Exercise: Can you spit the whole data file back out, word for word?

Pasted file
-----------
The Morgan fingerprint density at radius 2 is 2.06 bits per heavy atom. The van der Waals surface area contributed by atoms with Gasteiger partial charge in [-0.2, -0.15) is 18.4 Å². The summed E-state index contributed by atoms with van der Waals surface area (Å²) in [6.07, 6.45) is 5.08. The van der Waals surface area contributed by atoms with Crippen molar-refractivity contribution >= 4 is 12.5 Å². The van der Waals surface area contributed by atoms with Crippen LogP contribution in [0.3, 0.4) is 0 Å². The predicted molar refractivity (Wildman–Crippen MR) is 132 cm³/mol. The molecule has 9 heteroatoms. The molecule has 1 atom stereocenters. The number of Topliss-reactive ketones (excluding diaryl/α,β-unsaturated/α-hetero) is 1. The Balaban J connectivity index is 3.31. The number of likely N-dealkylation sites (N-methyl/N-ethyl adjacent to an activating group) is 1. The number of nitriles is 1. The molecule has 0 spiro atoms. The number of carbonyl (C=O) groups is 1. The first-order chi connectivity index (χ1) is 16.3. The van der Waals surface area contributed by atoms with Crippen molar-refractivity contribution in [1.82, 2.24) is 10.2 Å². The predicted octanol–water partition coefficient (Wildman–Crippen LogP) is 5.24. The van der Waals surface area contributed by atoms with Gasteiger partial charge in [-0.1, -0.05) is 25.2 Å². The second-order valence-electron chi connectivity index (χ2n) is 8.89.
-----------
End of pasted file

The Morgan fingerprint density at radius 2 is 2.06 bits per heavy atom. The van der Waals surface area contributed by atoms with Gasteiger partial charge in [-0.2, -0.15) is 18.4 Å². The summed E-state index contributed by atoms with van der Waals surface area (Å²) in [6.07, 6.45) is 5.08. The van der Waals surface area contributed by atoms with Crippen molar-refractivity contribution >= 4 is 12.5 Å². The van der Waals surface area contributed by atoms with Crippen LogP contribution in [0.3, 0.4) is 0 Å². The predicted molar refractivity (Wildman–Crippen MR) is 132 cm³/mol. The molecule has 9 heteroatoms. The molecule has 1 atom stereocenters. The number of Topliss-reactive ketones (excluding diaryl/α,β-unsaturated/α-hetero) is 1. The Balaban J connectivity index is 3.31. The number of likely N-dealkylation sites (N-methyl/N-ethyl adjacent to an activating group) is 1. The number of nitriles is 1. The molecule has 0 spiro atoms. The number of carbonyl (C=O) groups is 1. The first-order chi connectivity index (χ1) is 16.3. The van der Waals surface area contributed by atoms with Crippen molar-refractivity contribution in [1.82, 2.24) is 10.2 Å². The predicted octanol–water partition coefficient (Wildman–Crippen LogP) is 5.24. The van der Waals surface area contributed by atoms with Gasteiger partial charge in [-0.1, -0.05) is 25.2 Å². The second-order valence-electron chi connectivity index (χ2n) is 8.89.